Matting down…

December 30, 2017

After adding some debris in the distillery yard such as cask staves and rusty loops, matting down of all the surfaces was needed to remove the dull shine from acrylic paints before scenery could be completed. For that, I use Testors ‘Dullcote’ which removes 95% of the sheen. Some more stubborn areas need a little help with Tamiya matt varnish. After several very thin applications, the rails are carefully cleaned of varnish.

The same is dome to the hard pavements in the distillery itself, with the buildings removed. Once dry, the two low relief buildings such as the one at the end of the layout may be semi-permanently fitted in place with glue and the gap between the base of the building and pavement concealed with scenery material. Further weed planting and placing the pile of casks I have previously prepared will finish the scene.

Loch Dhu Distillery is nearing some state of completion apart from small details which may be added over time. Work on the rolling stock, to fit smaller ‘Spratt & Winkle’ couplings (TT gauge ones) and weathering will be completed over the next few months.  I can finalise a couple of simple modifications to the exchange siding side of the layout at the same time (prompted by the acquisition of a rail bus) and that will be it for a while whilst I turn my attention back to my EM gauge Folkestone East layout.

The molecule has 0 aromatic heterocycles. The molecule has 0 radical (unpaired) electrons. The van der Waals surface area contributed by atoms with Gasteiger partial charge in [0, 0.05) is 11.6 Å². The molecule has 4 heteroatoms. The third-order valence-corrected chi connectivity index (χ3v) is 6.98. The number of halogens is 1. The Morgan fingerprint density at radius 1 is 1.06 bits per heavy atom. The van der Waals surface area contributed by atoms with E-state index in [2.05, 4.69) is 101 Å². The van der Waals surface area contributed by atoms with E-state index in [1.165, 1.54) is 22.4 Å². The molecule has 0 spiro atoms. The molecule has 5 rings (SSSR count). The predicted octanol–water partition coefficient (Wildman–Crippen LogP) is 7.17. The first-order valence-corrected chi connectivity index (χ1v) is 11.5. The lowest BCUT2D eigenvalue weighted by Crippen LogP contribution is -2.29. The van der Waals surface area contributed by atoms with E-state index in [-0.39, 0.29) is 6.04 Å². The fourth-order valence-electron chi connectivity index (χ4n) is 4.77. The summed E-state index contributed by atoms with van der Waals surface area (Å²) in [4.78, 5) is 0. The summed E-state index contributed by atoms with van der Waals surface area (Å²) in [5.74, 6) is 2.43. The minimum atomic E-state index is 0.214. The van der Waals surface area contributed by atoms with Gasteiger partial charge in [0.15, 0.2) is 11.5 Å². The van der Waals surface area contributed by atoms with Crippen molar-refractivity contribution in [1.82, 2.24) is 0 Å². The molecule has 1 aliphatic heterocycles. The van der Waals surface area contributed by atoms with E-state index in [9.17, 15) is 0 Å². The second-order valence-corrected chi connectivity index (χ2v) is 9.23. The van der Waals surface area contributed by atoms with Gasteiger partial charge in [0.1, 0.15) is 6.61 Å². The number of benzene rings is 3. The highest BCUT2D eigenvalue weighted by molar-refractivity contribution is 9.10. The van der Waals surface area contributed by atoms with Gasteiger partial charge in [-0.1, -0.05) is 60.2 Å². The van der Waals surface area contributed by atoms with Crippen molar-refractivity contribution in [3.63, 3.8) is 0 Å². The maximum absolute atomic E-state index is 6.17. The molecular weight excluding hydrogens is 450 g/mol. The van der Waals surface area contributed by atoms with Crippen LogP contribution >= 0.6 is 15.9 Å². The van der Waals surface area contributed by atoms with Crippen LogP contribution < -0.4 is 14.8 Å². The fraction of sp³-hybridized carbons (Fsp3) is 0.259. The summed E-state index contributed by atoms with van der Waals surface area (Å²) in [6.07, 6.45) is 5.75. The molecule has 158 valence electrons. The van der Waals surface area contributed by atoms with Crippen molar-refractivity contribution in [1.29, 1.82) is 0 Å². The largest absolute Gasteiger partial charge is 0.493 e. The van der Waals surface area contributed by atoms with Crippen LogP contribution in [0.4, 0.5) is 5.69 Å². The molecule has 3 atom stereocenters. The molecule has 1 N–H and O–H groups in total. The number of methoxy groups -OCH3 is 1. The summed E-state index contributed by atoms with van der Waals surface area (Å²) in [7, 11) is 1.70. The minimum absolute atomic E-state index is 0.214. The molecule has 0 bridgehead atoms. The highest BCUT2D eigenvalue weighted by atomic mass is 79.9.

Folkestone East is undergoing a little bit of a revolution where I am ridding myself of all EWS, EW&S and GBRf equipment and related stock to concentrate on the mid 1990s period where there was a significant transition period involving sectors, TOCs and of course the overlap between the opening of the Channel Tunnel and closure of the Dover train ferry service. This will provide a tighter focus on what stock I buy and build for the layout. 2018 will be a year of tighter focus for my modelling!



Hornby Magazine cover story: Rannoch Moor

September 8, 2016